Yes, I know – you can prove anything with statistics – yet sometimes they can highlight important trends, indicate patterns we should be aware of, flag up issues that need to be addressed. A good example is a recent survey of the views of young people conducted by the magazine Premier Youthwork. Some very interesting results were obtained in this survey of 293 young people, almost 95% of whom were professing Christians.
Of course in seeking to learn lessons for ourselves, we have to take into account that those polled were English, but the truth is that spiritually the gap between Northern Ireland and ‘the mainland’ in spiritual matters is narrower than we would like to admit. The days when people here could console themselves with the vision of Northern Ireland as a little oasis of Christian faithfulness in the midst of a sea of spiritual darkness are long gone – if you doubt me, I’ll take you for a dander round the streets of Belfast. On a recent door-to-door outreach scarcely one in ten of the locals made any kind of claim to a church link, however tenuous. Some Ulster evangelicals need a reality check.
What about the survey results? For a start, as far as denominational affiliation was concerned, 10.8% were ‘Don’t know’ and 11.9% were ‘Don’t care’, with another 12.3% not fitting at all into the very wide range of classifications on offer. It confirms what is a significant trend in church life, especially among younger Christians: commitment to a denomination is generally very weak. Increasingly a church is not chosen because of the label it carries, but for other reasons, including its style of worship, the quality of its teaching, the warmth of its fellowship. We have to recognise that fewer and fewer will come to us or stay with us just because we are ‘Reformed Presbyterians’. Far more is needed. And indeed to most people in our communities the label is meaningless.
Encouragingly, 78% of those surveyed attend church weekly and another 12.3% twice a month. A smaller percentage (64.1%) attend a youth group with the same frequency. There is a striking contrast in their attitudes to the two gatherings. Given five options and allowed to choose one, just under half (49.2%) described youth group as ‘a fun place to be’ and the almost the same percentage (46.34%) described church as ‘a place to connect with God’. Surely there are lessons here both with regard to church life (why do more not see church as a place to connect with God?) and also with regard to youth work (why do only 15.2% regard it as a place to connect with God?)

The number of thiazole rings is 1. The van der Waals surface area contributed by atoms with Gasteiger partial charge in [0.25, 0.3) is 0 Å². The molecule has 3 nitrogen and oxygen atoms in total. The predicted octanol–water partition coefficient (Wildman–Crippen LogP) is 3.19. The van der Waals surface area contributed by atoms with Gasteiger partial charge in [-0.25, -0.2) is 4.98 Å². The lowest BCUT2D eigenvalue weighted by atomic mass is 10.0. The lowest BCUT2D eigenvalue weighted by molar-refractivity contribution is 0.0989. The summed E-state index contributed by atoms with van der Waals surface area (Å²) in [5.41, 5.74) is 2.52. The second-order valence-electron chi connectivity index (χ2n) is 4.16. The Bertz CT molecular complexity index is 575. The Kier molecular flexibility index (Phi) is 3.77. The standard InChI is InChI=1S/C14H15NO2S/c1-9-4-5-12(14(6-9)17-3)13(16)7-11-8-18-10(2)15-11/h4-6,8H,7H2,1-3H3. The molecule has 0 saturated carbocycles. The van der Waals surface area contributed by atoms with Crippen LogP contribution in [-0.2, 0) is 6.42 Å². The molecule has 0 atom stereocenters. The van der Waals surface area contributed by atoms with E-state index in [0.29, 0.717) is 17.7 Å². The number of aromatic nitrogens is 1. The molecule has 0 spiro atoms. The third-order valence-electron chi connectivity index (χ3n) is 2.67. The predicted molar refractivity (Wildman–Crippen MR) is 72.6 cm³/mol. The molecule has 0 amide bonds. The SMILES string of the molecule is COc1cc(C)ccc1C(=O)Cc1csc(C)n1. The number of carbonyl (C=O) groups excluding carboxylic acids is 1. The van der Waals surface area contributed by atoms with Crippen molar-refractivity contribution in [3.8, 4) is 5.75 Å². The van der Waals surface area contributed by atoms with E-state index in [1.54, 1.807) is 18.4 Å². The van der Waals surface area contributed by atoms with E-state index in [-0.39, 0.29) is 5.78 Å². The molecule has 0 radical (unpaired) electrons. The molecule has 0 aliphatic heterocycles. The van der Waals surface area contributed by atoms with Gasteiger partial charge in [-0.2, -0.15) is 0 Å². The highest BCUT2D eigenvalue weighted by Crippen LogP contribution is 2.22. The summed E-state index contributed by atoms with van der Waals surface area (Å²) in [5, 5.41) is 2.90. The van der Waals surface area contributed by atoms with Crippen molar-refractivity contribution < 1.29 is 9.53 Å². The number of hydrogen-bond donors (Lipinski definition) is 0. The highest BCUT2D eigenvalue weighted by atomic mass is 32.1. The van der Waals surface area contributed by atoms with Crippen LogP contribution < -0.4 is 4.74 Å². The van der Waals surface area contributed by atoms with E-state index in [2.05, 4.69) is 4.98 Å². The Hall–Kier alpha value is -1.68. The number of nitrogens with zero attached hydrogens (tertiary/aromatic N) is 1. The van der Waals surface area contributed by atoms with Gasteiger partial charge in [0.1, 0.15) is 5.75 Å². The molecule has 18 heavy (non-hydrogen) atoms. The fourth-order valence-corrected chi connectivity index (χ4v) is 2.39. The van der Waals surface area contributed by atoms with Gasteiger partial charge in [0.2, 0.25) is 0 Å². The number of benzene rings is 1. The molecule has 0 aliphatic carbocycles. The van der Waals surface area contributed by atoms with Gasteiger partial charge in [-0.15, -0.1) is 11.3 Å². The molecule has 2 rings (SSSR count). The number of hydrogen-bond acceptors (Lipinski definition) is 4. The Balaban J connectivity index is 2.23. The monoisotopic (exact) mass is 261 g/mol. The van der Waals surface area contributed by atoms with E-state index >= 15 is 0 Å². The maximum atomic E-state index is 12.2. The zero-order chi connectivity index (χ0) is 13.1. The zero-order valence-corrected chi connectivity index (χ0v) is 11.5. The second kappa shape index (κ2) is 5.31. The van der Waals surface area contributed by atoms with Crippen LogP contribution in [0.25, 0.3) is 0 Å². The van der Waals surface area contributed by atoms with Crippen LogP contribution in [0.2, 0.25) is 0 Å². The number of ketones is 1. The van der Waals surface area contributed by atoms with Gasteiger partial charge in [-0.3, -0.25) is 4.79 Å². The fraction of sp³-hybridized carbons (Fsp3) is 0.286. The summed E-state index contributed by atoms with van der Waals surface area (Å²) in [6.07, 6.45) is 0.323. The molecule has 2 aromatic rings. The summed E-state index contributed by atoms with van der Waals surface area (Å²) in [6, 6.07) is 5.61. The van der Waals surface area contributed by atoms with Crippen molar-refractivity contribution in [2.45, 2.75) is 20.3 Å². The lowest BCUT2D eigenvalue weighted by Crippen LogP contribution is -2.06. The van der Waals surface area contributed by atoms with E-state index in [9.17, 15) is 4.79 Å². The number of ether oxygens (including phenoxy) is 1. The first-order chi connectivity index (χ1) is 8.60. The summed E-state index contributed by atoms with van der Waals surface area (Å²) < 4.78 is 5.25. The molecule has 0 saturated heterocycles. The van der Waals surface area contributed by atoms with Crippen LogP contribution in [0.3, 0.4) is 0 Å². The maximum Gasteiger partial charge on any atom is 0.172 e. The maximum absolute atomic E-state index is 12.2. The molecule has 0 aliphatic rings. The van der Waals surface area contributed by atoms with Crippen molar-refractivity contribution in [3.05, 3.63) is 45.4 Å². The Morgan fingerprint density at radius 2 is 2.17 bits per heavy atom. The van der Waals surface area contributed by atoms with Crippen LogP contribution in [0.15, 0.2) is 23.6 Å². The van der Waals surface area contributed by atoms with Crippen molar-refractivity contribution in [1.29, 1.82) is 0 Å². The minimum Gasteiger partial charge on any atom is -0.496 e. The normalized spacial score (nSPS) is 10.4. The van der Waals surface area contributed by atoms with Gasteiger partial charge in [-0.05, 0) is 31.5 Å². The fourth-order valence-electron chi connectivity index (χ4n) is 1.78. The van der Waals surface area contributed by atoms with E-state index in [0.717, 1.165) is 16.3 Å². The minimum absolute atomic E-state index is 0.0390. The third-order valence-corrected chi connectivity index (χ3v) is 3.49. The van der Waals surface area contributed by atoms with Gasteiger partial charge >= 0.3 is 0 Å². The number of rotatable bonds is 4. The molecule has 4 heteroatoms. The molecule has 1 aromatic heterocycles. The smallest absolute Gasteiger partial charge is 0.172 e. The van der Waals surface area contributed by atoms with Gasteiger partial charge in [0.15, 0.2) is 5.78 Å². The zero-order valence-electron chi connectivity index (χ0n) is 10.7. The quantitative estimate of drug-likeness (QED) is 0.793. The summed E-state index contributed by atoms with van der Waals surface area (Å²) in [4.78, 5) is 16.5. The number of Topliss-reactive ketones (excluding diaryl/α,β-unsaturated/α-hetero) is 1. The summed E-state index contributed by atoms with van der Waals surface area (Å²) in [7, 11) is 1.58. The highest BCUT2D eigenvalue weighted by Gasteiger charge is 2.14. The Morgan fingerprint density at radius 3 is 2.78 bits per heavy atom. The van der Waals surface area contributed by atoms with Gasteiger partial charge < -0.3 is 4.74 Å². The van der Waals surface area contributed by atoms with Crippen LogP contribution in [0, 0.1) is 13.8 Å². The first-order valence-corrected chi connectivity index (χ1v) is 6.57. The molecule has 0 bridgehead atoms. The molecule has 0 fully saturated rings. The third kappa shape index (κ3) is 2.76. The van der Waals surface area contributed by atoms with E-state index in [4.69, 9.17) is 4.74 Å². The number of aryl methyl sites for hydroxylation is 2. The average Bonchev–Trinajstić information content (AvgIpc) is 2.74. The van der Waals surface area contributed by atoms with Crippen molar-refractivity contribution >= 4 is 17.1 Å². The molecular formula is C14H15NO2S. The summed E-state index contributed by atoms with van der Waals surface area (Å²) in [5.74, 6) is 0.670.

On matters of belief, there are majorities for acceptance of statement such as ‘Hell is a real place’ and ‘You get to heaven by believing in Jesus’, whilst few accept that ‘Everyone goes to heaven’ or ‘If you believe in any kind of God we could go to heaven’. The fact that by no means all hold to biblical positions on these key issues should warn us of danger ahead, however. Part of the explanation for such variable commitment to foundational doctrines may be found in the fact that 50% of the young people who identified as Christians don’t read their Bible more than once a month and only a third read it a couple of times a week or more. Those are frightening statistics. They seem to support the impression we have that many Christians, young and not so young, are seeking God’s voice in all kinds of experiences rather than in his revealed Word. The inevitable result is weak commitment to divine truth. We of course need to be on our guard that we do not become ‘all head and no heart’ – an accusation often levelled at Reformed churches and sometimes not without justification – but our emphasis on Bible teaching is healthy and attractive to those who come to see the shallowness of making experiences our spiritual guide.
There’s more of interest in the survey: as far as what is deemed most important in a church, the results were 1. An experience of God, 2. Community, 3. Teaching, 4. Social action and 5. Evangelism. Evangelism only fifth! A father’s attending church is a stronger indicator that the children will attend church than a mother’s attending. 83% of Christian young people think sex is only for marriage (although their practice may be different), but only 36% think homosexuality is a sin. That last statistic indicates where one of the future battles in the churches will be fought, and indeed is being fought now.
We could, of course walk away, giving thanks that ‘we are not as others’, but that would be both complacent and foolish. For one thing, we are just one part of the Christian Church and we need to understand the environment in which we, and in particular our young people are living. We might also hope that the same survey conducted within our congregations would yield rather better results, but maybe we shouldn’t be too sure after all.